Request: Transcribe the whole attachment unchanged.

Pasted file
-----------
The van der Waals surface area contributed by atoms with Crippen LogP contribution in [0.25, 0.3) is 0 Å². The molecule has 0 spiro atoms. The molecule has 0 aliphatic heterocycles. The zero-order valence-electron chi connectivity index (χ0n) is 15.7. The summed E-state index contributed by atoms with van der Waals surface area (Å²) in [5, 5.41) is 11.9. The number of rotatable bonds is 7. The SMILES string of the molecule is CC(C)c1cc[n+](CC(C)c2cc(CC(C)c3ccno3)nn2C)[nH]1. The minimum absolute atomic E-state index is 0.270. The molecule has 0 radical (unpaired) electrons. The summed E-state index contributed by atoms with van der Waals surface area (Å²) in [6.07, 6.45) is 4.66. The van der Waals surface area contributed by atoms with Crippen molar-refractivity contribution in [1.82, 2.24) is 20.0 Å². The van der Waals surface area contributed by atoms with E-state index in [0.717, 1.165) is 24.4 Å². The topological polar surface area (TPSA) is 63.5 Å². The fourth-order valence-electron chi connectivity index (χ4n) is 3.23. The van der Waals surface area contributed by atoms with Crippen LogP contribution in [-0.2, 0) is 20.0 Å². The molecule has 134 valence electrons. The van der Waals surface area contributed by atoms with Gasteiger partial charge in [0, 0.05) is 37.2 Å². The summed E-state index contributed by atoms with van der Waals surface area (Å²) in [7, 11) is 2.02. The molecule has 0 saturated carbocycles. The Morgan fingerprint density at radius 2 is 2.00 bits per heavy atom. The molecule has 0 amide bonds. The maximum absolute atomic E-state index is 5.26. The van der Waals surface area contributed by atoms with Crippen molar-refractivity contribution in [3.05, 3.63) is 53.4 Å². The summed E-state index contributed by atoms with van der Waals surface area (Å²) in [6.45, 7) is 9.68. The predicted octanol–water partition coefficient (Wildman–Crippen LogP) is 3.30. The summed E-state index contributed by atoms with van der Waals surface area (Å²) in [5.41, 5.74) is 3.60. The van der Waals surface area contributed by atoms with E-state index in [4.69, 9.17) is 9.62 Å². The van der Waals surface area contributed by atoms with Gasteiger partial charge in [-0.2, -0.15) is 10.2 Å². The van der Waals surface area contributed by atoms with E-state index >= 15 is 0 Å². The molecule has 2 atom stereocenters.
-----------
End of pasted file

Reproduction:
The van der Waals surface area contributed by atoms with Crippen LogP contribution in [0.25, 0.3) is 0 Å². The molecule has 0 spiro atoms. The molecule has 0 aliphatic heterocycles. The zero-order valence-electron chi connectivity index (χ0n) is 15.7. The summed E-state index contributed by atoms with van der Waals surface area (Å²) in [5, 5.41) is 11.9. The number of rotatable bonds is 7. The SMILES string of the molecule is CC(C)c1cc[n+](CC(C)c2cc(CC(C)c3ccno3)nn2C)[nH]1. The minimum absolute atomic E-state index is 0.270. The molecule has 0 radical (unpaired) electrons. The summed E-state index contributed by atoms with van der Waals surface area (Å²) in [6.07, 6.45) is 4.66. The van der Waals surface area contributed by atoms with Crippen molar-refractivity contribution in [1.82, 2.24) is 20.0 Å². The van der Waals surface area contributed by atoms with E-state index in [0.717, 1.165) is 24.4 Å². The topological polar surface area (TPSA) is 63.5 Å². The fourth-order valence-electron chi connectivity index (χ4n) is 3.23. The van der Waals surface area contributed by atoms with Crippen LogP contribution in [-0.2, 0) is 20.0 Å². The molecule has 134 valence electrons. The van der Waals surface area contributed by atoms with Gasteiger partial charge in [0, 0.05) is 37.2 Å². The summed E-state index contributed by atoms with van der Waals surface area (Å²) in [7, 11) is 2.02. The molecule has 0 saturated carbocycles. The Morgan fingerprint density at radius 2 is 2.00 bits per heavy atom. The molecule has 0 amide bonds. The maximum absolute atomic E-state index is 5.26. The van der Waals surface area contributed by atoms with Crippen molar-refractivity contribution in [3.05, 3.63) is 53.4 Å². The summed E-state index contributed by atoms with van der Waals surface area (Å²) in [6.45, 7) is 9.68. The predicted octanol–water partition coefficient (Wildman–Crippen LogP) is 3.30. The summed E-state index contributed by atoms with van der Waals surface area (Å²) in [5.41, 5.74) is 3.60. The van der Waals surface area contributed by atoms with E-state index in [4.69, 9.17) is 9.62 Å². The van der Waals surface area contributed by atoms with Gasteiger partial charge in [-0.2, -0.15) is 10.2 Å². The van der Waals surface area contributed by atoms with E-state index >= 15 is 0 Å². The molecule has 2 atom stereocenters.